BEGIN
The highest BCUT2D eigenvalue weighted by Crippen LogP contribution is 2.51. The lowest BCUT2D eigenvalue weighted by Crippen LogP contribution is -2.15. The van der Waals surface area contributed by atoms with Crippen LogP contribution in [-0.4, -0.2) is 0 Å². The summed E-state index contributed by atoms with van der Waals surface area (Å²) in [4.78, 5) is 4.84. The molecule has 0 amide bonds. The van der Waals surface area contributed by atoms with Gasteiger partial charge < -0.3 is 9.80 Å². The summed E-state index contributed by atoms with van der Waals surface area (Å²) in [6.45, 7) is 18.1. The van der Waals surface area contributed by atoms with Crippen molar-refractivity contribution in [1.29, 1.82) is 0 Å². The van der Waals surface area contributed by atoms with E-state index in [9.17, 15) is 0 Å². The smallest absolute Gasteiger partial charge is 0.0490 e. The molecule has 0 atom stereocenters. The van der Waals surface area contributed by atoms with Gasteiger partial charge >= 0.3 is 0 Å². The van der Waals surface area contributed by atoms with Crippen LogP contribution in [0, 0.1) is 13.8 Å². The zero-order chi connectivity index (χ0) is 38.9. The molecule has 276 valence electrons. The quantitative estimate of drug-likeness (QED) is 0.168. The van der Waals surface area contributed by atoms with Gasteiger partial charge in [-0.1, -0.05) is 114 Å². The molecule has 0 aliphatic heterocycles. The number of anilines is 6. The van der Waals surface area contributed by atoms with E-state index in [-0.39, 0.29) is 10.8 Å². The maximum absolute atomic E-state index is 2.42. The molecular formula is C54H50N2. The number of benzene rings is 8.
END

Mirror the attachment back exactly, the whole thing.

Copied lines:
The highest BCUT2D eigenvalue weighted by Crippen LogP contribution is 2.51. The lowest BCUT2D eigenvalue weighted by Crippen LogP contribution is -2.15. The van der Waals surface area contributed by atoms with Crippen LogP contribution in [-0.4, -0.2) is 0 Å². The summed E-state index contributed by atoms with van der Waals surface area (Å²) in [4.78, 5) is 4.84. The molecule has 0 amide bonds. The van der Waals surface area contributed by atoms with Gasteiger partial charge < -0.3 is 9.80 Å². The summed E-state index contributed by atoms with van der Waals surface area (Å²) in [6.45, 7) is 18.1. The van der Waals surface area contributed by atoms with Crippen molar-refractivity contribution in [1.29, 1.82) is 0 Å². The van der Waals surface area contributed by atoms with E-state index in [9.17, 15) is 0 Å². The smallest absolute Gasteiger partial charge is 0.0490 e. The molecule has 0 atom stereocenters. The van der Waals surface area contributed by atoms with Gasteiger partial charge >= 0.3 is 0 Å². The van der Waals surface area contributed by atoms with Crippen LogP contribution in [0, 0.1) is 13.8 Å². The zero-order chi connectivity index (χ0) is 38.9. The molecule has 276 valence electrons. The quantitative estimate of drug-likeness (QED) is 0.168. The van der Waals surface area contributed by atoms with Gasteiger partial charge in [-0.1, -0.05) is 114 Å². The molecule has 0 aliphatic heterocycles. The number of anilines is 6. The van der Waals surface area contributed by atoms with E-state index in [-0.39, 0.29) is 10.8 Å². The maximum absolute atomic E-state index is 2.42. The molecular formula is C54H50N2. The number of benzene rings is 8.